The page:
Appropriations Chairman Harold Rogers, R-Ky., on Monday announced the lineup of his 12 GOP subcommittee leaders for the 113th Congress. The panelís subcommittee chairmen were commonly called cardinals, reflecting in large part their former power to dole out favors through earmarks. Now they are tasked with delivering on the House GOPís mandate to slash spending and, by doing so, rein in the size and sweep of the federal government.
ďThe 12 members that were chosen to lead our Appropriations Subcommittees will shepherd tax-dollars in a responsible, frugal, and common sense way to help address the nationís financial challenges,Ē Rogers said in a statement.
Young, R-Fla., continues in his post as a notable exception to House GOP term limits. Young also had been granted a waiver to serve in the post in the current Congress.
ďI appreciate the confidence the Speaker and Chairman Rogers have shown in me to bring before the House good appropriations bills that protect our nation from threats abroad, continue to support our all volunteer force so they can carry out their missions safely and effectively, and to care for our fallen heroes and their families when they return home, many with injuries from which they will never fully recover,Ē said Young in a statement.
Kingston, R-Ga., will switch over to lead the Labor-HHS-Education panel from his current job as chairman of the Agriculture subcommittee. This panel serves as a key battleground for continuing fights over implementation of the 2010 health care overhaul (PL 111-148, PL 111-152) and for recurring partisan battles over labor policy. This panel has not been able to advance a bill as far as a full committee markup in two years.
Crenshaw, R-Fla., will lead the Financial Services panel, which serves as a forum for battling over the 2010 Dodd-Frank overhaul (PL 111-203). He had previously served as chairman of the Legislative Branch panel.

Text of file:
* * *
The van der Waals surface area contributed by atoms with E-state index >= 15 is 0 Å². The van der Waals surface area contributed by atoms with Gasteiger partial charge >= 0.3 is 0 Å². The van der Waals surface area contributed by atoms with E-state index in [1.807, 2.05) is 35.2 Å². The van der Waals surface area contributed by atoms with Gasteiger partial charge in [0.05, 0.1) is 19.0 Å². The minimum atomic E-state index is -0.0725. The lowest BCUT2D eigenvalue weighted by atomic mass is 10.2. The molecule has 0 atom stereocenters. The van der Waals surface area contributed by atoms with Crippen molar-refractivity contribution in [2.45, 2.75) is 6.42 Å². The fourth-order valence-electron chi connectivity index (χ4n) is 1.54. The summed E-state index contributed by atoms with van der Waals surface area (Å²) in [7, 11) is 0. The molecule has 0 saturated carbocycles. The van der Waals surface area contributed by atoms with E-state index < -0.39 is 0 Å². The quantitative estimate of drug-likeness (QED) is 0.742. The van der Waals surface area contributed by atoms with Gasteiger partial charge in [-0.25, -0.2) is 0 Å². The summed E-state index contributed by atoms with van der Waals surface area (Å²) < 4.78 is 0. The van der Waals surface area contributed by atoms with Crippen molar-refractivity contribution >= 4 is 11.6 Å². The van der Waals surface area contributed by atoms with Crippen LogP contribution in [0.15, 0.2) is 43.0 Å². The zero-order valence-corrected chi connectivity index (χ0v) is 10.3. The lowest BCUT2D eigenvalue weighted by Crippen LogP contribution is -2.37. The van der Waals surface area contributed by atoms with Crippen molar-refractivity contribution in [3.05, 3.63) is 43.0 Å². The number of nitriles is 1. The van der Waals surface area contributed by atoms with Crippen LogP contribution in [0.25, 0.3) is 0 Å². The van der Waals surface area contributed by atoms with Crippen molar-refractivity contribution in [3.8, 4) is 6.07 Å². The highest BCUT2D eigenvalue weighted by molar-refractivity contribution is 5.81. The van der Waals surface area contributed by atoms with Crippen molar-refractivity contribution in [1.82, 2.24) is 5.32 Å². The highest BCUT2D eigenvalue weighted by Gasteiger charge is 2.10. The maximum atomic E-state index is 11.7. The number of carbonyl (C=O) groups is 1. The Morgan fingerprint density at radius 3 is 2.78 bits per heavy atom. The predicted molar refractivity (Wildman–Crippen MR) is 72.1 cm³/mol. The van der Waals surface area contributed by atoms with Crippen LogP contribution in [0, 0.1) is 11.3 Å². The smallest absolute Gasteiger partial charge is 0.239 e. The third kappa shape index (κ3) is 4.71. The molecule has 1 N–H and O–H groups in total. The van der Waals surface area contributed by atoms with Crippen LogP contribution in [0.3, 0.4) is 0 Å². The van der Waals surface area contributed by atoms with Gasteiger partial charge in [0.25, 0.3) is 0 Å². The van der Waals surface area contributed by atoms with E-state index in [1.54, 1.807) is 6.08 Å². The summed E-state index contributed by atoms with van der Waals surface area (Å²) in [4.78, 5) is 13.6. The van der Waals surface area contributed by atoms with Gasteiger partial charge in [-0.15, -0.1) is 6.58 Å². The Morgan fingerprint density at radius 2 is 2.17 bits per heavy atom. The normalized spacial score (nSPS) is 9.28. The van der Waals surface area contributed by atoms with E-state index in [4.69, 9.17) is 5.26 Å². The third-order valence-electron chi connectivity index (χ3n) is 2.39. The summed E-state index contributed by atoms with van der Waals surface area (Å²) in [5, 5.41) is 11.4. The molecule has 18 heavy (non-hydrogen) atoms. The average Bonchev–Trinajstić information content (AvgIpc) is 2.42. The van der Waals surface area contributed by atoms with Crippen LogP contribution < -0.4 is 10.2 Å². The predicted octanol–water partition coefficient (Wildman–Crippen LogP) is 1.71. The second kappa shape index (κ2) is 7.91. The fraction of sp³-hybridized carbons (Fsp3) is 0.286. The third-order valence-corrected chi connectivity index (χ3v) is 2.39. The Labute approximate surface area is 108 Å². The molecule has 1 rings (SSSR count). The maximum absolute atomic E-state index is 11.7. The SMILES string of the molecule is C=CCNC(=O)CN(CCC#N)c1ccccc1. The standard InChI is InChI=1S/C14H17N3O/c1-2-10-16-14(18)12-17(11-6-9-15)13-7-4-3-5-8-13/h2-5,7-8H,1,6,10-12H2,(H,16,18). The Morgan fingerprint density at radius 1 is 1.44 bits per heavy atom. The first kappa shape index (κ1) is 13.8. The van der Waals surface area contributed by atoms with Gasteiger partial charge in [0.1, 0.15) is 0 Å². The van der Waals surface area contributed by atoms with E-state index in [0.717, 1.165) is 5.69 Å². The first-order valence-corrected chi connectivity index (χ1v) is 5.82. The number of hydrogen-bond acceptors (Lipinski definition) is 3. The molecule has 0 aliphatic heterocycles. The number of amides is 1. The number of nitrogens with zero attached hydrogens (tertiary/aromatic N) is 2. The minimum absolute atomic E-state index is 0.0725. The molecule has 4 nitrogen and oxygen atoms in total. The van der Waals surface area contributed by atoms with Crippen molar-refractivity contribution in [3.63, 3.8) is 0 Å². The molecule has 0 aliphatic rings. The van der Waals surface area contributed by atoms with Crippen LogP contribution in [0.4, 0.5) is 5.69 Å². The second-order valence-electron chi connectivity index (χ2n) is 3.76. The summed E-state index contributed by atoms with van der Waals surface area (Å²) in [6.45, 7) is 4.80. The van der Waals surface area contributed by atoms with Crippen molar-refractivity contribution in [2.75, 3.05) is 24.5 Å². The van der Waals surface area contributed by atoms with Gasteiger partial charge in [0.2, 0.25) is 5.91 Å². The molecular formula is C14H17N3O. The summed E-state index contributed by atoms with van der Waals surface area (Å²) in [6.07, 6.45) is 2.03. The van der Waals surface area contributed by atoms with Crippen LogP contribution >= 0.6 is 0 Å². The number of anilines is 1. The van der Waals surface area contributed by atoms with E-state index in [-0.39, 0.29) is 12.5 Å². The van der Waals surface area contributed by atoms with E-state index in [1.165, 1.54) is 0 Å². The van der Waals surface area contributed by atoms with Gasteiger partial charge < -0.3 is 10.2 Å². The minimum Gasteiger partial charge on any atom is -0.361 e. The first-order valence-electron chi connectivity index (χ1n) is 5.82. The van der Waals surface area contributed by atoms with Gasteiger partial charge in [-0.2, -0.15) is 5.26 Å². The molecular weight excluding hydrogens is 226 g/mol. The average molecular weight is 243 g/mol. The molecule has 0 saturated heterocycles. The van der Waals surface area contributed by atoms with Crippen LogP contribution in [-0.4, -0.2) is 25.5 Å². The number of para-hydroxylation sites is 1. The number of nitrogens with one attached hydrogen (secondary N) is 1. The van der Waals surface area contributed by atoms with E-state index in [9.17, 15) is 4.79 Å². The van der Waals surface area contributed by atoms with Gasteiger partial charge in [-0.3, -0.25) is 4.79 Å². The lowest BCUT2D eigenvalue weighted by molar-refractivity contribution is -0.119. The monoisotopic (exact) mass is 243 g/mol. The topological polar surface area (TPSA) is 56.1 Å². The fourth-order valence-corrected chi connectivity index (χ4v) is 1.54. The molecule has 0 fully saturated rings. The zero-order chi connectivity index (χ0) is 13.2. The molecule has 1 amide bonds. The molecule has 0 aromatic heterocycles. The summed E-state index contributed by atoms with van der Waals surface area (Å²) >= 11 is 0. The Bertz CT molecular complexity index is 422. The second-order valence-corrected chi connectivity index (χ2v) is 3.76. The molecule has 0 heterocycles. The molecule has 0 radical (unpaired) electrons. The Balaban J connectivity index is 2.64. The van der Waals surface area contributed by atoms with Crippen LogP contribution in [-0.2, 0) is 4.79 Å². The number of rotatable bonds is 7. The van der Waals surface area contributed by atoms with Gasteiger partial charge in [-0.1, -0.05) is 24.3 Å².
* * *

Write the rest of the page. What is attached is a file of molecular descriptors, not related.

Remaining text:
The Agriculture panel will be led in the 113th Congress by Robert B. Aderholt, R-Ala., who now leads the Homeland Security subcommittee. John Carter of Texas will succeed him as chairman of the Homeland Security subcommittee, and Rodney Alexander, R-La., will succeed Crenshaw as chairman of the Legislative Branch subcommittee.
Two subcommittee members are leaving Congress at the end of the 112th Congress. JoAnn Emerson of Missouri, chairwoman of the Financial Services panel, is resigning from Congress, and Denny Rehberg of Montana, who had led the Labor-HHS-Education panel, lost his bid for the Senate.
On January 3, Sen. Kirsten Gillibrand, D-N.Y., raises her right hand as her son Henry messes up her hair while Vice President Joseph R. Biden Jr., delivers the ceremonial swearing-in in the Old Senate Chamber. Gillibrand's other son Theodore, lower right, looks on.
Each year since 1990, CQ Roll Call has reviewed the financial disclosures of all 541 senators, representatives and delegates to determine the 50 richest members of Congress. This year's report, derived from forms covering the calendar year 2012, shows it took a net worth of $6.67 million to crack the exclusive club.